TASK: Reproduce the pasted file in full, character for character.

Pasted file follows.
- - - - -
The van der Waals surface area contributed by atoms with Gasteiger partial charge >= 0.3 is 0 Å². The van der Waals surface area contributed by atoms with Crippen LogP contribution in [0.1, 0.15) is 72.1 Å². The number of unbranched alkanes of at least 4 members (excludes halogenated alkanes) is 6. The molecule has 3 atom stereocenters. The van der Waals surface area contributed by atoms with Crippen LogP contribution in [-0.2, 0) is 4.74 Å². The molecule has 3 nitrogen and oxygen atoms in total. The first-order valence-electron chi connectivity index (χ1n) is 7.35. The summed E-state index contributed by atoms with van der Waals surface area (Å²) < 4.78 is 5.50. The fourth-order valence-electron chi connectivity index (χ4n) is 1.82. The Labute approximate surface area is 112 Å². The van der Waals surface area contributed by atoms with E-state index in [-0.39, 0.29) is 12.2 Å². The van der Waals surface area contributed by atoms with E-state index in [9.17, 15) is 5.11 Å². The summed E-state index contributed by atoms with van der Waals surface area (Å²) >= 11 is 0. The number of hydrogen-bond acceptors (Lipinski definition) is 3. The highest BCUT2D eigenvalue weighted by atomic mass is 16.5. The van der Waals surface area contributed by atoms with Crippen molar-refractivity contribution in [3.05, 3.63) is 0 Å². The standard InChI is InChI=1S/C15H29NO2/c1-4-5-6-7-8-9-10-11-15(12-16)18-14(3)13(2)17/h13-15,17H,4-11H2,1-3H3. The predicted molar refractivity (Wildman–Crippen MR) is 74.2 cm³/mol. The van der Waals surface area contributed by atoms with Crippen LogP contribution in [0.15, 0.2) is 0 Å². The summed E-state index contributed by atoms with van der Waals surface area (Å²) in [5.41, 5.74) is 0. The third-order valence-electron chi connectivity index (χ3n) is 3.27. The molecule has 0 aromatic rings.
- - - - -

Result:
The van der Waals surface area contributed by atoms with Gasteiger partial charge >= 0.3 is 0 Å². The van der Waals surface area contributed by atoms with Crippen LogP contribution in [0.1, 0.15) is 72.1 Å². The number of unbranched alkanes of at least 4 members (excludes halogenated alkanes) is 6. The molecule has 3 atom stereocenters. The van der Waals surface area contributed by atoms with Crippen LogP contribution in [-0.2, 0) is 4.74 Å². The molecule has 3 nitrogen and oxygen atoms in total. The first-order valence-electron chi connectivity index (χ1n) is 7.35. The summed E-state index contributed by atoms with van der Waals surface area (Å²) < 4.78 is 5.50. The fourth-order valence-electron chi connectivity index (χ4n) is 1.82. The Labute approximate surface area is 112 Å². The van der Waals surface area contributed by atoms with E-state index in [-0.39, 0.29) is 12.2 Å². The van der Waals surface area contributed by atoms with E-state index in [9.17, 15) is 5.11 Å². The summed E-state index contributed by atoms with van der Waals surface area (Å²) >= 11 is 0. The number of hydrogen-bond acceptors (Lipinski definition) is 3. The highest BCUT2D eigenvalue weighted by atomic mass is 16.5. The van der Waals surface area contributed by atoms with Crippen molar-refractivity contribution in [3.05, 3.63) is 0 Å². The standard InChI is InChI=1S/C15H29NO2/c1-4-5-6-7-8-9-10-11-15(12-16)18-14(3)13(2)17/h13-15,17H,4-11H2,1-3H3. The predicted molar refractivity (Wildman–Crippen MR) is 74.2 cm³/mol. The van der Waals surface area contributed by atoms with Crippen LogP contribution in [0.15, 0.2) is 0 Å². The summed E-state index contributed by atoms with van der Waals surface area (Å²) in [5.41, 5.74) is 0. The third-order valence-electron chi connectivity index (χ3n) is 3.27. The molecule has 0 aromatic rings.